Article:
In my state legislature, which I follow, it's really common for various groups to write sample legislation. Everything from duck habitat preservation to open source software.

The article says it is opt-in.

I saw that now too. Opt-in isn't enough here, the user of the messenger app should get consent from all folks on those pictures before auto-uploading anything.

What another trove of data for FB. Disgusting.

Facebook lets you opt-out of being tagged, which is about all they can do. The photos don't being to you, plus they're not going to know that you're in a photo until after it gets uploaded.

>which is about all they can do

They could not use facial recognition in the first place.

It's opt-in. Do research before experiencing moral outrage.

This is actually terrifying to me.

People also use to think putting hour real name on the internet was creepy. Little by little the privacy erosion has brought us where we are today - standing naked in front of a corporate monster profiting off our data.

So invent an open-source federated server with deep learning capabilities that can do this and keep us in charge of our data.

I'm not sure anyone would pay for this feature to use themselves; to me it seems to exist as a side effect of searching for better advertising

> I'm not sure anyone would pay for this feature to use themselves

I said open-source.

Try getting pictures downloaded from other sources directly to your phone and see if Facebook prompts you the same.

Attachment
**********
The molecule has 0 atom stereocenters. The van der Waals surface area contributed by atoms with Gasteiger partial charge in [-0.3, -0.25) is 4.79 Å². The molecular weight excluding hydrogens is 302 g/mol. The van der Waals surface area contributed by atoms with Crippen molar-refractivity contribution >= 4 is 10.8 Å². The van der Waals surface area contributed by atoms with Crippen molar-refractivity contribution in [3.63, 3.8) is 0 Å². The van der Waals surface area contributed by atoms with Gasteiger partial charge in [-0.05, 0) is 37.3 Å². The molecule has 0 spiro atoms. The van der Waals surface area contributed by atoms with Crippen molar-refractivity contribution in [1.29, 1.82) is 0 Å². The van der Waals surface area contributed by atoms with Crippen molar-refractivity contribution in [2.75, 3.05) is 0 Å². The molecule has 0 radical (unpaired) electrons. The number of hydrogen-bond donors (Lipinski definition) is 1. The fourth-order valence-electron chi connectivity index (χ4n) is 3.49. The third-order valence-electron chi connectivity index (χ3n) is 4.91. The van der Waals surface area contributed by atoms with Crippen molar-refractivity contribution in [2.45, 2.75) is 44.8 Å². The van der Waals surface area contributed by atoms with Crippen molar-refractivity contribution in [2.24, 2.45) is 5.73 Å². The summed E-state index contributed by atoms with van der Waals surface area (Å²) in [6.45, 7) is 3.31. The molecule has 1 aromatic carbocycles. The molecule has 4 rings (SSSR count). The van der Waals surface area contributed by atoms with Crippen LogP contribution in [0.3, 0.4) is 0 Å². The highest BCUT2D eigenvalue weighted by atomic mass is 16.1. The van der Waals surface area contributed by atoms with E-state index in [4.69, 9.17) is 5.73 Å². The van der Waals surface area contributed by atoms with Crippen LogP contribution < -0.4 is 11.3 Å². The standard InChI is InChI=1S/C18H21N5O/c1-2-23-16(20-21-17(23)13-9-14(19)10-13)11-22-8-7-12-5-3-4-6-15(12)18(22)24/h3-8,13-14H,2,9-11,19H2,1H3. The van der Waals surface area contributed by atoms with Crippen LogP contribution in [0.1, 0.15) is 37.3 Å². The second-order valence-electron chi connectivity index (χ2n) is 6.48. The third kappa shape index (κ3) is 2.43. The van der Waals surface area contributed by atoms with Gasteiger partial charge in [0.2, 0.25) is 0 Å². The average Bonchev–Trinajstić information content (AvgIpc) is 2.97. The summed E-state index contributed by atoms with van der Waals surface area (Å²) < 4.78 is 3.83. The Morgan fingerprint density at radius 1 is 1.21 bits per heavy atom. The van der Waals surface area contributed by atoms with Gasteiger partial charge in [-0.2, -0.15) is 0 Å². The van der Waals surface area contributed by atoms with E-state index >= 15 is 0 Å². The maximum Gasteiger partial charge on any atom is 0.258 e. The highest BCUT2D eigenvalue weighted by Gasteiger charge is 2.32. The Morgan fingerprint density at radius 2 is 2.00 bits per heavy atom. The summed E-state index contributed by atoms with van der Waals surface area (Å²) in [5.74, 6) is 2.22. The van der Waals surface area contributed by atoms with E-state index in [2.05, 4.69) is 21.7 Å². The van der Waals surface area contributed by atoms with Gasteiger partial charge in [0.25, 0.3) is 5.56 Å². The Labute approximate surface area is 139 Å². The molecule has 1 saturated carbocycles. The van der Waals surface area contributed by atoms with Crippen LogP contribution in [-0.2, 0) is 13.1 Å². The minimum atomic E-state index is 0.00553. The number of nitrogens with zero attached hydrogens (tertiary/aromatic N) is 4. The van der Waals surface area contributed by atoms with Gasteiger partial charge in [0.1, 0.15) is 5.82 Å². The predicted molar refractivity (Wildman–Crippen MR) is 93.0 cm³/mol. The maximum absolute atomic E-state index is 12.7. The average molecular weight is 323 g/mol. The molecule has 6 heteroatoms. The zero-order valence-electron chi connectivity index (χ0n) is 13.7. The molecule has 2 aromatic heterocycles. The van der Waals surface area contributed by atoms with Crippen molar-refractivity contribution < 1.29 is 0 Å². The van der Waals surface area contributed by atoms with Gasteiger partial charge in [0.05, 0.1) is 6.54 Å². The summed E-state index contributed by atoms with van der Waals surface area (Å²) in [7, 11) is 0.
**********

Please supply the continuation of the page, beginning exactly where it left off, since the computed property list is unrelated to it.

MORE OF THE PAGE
Try getting pictures of other people and see if Facebook suggests them to be added as your friends.

>Try getting pictures of other people and see if Facebook suggests them to be added as your friends.

That's a whole new level of stalking people right there.

Wow I never heard of that before, that's insane...

The worst thing is you can't "boycott" the app because even if you don't use it but your friends do, the pictures of you WILL be analyzed. Even if you explicitly refused their ToS...

Are these kind of things possible with WhatsApp? (on iOS specifically, and now that it even uses e2e) I don't know if I should trust them with Facebook being behind the wheel...

That’s quite disturbing. Was it on iOS or Android?

Creeped out that FB used the permissions that you gave them? I am guilty too, those permissions are too wide...

were they just stored on your phone ?


Deny the application permission to access your camera, photos, and contacts. That's a start.

If that is how it went down, that alone is a base for another lawsuit.

Facial recognition is really scary. This was recently demonstrated for Russia's Facebook, VKontakte, when a service appeared that let you look up people on that site by photo. So people started looking up the profiles of random subway passengers, outing sex workers to their families and friends, etc.

That's not the scary part.

The scary part is that people are feeding the facebook DB with pictures, and many more data. They did it, they are doing it, and will keep it up, despite everything we told them.

The scary part is that nobody cares.

That's the entirely expected part. I don't know exactly which "we" you're referring to, but the tech scene in general absolutely did not warn people about the dangers of uploading these photos, on the contrary, they encouraged it.

I don't think it's reasonable to expect "everyday" people to know the dangers here. There hasn't been any education, so you can't say "nobody cares". Nobody is aware.

That sort of the amazing part to me. Even on hacker news with very educated people they dont talk much about all the ways its possible to abuse it.

I think much of the tech scene is making money off it so no one says much about all the ways such info can be abused.

It's pretty hard to really critique FB here. There's wide respect for their technical prowess and achievements.

It's odd to me that they don't attract the ire the Microsoft did in the old days. They are far more dangerous.